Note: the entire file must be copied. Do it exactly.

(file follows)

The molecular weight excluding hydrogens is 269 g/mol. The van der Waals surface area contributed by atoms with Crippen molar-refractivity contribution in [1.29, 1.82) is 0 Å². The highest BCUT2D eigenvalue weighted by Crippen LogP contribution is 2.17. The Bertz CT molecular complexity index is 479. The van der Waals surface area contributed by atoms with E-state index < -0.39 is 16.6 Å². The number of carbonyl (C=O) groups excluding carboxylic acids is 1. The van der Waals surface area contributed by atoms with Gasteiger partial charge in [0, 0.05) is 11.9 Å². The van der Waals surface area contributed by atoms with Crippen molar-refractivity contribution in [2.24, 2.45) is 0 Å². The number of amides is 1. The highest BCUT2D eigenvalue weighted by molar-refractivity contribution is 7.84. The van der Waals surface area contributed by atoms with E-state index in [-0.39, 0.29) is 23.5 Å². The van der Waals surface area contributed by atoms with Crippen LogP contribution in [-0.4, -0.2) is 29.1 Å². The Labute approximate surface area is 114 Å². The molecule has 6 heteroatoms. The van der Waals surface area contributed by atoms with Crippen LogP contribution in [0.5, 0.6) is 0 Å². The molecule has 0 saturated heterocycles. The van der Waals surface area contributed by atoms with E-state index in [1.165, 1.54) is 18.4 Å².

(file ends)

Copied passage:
The molecular weight excluding hydrogens is 269 g/mol. The van der Waals surface area contributed by atoms with Crippen molar-refractivity contribution in [1.29, 1.82) is 0 Å². The highest BCUT2D eigenvalue weighted by Crippen LogP contribution is 2.17. The Bertz CT molecular complexity index is 479. The van der Waals surface area contributed by atoms with E-state index < -0.39 is 16.6 Å². The number of carbonyl (C=O) groups excluding carboxylic acids is 1. The van der Waals surface area contributed by atoms with Gasteiger partial charge in [0, 0.05) is 11.9 Å². The van der Waals surface area contributed by atoms with Crippen molar-refractivity contribution in [2.24, 2.45) is 0 Å². The number of amides is 1. The highest BCUT2D eigenvalue weighted by molar-refractivity contribution is 7.84. The van der Waals surface area contributed by atoms with E-state index in [-0.39, 0.29) is 23.5 Å². The van der Waals surface area contributed by atoms with Crippen LogP contribution in [-0.4, -0.2) is 29.1 Å². The Labute approximate surface area is 114 Å². The molecule has 6 heteroatoms. The van der Waals surface area contributed by atoms with Crippen LogP contribution in [0.5, 0.6) is 0 Å². The molecule has 0 saturated heterocycles. The van der Waals surface area contributed by atoms with E-state index in [1.165, 1.54) is 18.4 Å².